Preparation of the mash for maceration by treading the grapes with bare feet to break up the berries for better extraction of the colouring substances and tannins. Even in ancient times, this was also an alternative to pressing, which is depicted in the tomb of the priest Chaemwese (1281-1225 BC) in ancient Egyptian Thebes. This is still common today in Portugal for the production of port wine in the shallow lagares (stone troughs), as well as in France, Spain(Rioja) and Italy. The tampers stand in a row with their arms hooked and march slowly back and forth in the trough for up to two hours. The human foot is strong enough to crush the grape berry, but not so hard and unyielding that the grape seed bursts open in the process. The bitter tannins contained in the seeds are undesirable.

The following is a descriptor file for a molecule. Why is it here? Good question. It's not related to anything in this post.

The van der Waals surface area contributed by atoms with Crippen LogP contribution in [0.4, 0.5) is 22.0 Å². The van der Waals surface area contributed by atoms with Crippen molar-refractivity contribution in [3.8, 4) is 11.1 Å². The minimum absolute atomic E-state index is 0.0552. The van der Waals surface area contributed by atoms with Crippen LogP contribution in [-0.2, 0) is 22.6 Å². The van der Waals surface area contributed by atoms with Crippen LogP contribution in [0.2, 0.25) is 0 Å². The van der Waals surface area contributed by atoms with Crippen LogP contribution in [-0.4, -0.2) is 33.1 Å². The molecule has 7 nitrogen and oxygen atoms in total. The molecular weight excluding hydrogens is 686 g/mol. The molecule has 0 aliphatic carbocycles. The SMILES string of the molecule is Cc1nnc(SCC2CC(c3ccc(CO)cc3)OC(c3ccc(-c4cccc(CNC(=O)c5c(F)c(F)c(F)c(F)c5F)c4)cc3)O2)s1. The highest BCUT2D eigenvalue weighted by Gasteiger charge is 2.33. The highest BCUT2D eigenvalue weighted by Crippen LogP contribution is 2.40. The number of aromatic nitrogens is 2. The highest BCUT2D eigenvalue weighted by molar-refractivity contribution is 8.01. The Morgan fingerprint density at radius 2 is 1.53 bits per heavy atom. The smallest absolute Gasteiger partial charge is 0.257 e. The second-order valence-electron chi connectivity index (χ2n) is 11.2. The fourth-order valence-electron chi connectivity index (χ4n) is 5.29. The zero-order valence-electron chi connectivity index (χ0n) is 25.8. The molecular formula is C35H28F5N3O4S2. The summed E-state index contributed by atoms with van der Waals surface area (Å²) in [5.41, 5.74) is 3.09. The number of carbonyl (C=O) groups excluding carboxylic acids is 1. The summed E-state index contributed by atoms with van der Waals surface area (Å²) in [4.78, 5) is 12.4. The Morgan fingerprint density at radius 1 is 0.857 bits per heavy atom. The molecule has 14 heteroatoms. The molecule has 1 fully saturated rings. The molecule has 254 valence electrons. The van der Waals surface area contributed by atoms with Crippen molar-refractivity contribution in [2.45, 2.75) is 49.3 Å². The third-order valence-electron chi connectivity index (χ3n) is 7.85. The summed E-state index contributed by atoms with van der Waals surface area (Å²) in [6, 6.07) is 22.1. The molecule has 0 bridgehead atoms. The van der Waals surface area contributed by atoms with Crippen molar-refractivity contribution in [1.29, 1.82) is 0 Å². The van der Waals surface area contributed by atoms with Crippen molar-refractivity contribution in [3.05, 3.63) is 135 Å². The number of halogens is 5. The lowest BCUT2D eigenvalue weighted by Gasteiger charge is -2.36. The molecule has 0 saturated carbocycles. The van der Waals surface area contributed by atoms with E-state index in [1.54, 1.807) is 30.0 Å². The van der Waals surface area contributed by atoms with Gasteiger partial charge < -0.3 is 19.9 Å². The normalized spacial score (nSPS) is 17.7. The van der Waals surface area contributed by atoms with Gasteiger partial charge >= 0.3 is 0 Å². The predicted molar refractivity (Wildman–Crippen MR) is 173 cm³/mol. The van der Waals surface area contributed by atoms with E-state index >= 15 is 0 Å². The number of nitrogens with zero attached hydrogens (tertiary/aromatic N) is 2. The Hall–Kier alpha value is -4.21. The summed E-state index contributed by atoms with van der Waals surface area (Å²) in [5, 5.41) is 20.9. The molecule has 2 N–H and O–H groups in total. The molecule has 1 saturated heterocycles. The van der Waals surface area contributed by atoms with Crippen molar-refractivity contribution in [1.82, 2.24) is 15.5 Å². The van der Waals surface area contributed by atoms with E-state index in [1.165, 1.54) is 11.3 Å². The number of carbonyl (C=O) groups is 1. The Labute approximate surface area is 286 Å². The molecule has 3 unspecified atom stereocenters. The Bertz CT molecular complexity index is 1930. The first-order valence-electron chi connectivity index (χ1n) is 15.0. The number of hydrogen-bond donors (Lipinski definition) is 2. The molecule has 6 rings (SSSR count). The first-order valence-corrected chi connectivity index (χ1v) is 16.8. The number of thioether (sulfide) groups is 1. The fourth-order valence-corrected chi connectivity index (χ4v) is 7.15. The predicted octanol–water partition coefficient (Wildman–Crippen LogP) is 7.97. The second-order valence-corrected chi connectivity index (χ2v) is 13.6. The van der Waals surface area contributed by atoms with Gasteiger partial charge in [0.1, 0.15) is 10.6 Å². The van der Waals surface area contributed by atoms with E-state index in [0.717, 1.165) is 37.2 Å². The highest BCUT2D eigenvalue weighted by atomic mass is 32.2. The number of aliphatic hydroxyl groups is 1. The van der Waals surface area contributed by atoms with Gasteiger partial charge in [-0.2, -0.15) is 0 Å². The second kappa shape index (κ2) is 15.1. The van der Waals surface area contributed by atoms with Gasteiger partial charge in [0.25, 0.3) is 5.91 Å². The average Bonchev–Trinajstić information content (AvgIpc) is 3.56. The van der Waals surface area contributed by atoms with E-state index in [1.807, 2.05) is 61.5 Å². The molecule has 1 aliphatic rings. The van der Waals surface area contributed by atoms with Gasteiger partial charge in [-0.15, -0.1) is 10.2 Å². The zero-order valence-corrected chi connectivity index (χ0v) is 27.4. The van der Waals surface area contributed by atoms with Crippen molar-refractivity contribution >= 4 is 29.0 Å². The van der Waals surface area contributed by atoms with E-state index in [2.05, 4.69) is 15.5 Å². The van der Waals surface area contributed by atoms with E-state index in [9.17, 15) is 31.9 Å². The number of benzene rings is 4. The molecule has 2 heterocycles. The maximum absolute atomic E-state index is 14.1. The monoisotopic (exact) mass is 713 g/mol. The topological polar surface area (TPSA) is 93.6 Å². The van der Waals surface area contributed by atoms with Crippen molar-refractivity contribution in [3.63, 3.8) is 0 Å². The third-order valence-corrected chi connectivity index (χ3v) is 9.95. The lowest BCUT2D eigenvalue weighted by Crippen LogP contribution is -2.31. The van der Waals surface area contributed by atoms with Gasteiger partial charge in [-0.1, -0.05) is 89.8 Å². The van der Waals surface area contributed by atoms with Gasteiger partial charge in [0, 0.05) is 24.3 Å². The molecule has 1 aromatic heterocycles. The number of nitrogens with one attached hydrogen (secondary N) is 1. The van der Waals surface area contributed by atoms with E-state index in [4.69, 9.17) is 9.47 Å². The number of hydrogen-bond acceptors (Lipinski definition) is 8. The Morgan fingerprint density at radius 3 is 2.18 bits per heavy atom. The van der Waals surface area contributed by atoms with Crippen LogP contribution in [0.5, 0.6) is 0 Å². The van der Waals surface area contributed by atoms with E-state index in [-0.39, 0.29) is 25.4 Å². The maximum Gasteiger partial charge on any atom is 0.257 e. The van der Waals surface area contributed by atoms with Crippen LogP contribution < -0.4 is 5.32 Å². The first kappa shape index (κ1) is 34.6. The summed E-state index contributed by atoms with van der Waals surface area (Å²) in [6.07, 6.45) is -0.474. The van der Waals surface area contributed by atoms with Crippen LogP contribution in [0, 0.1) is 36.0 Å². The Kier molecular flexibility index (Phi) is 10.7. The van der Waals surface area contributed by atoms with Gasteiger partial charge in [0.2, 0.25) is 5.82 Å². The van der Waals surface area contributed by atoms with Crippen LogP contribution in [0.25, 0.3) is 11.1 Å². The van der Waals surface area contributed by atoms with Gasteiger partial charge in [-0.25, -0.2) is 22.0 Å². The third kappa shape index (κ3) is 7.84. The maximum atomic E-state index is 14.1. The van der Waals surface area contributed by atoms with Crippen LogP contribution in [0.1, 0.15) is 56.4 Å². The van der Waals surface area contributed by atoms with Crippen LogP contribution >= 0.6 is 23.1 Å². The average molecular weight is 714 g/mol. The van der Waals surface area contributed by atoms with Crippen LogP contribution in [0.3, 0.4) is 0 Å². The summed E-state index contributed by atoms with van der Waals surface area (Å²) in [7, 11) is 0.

For my many years of work as an editor with a wine and culinary focus, I always like to inform myself about special questions at Wine lexicon. Spontaneous reading and following links often leads to exciting discoveries in the wide world of wine.Dr. Christa Hanten
Fachjournalistin, Lektorin und Verkosterin, Wien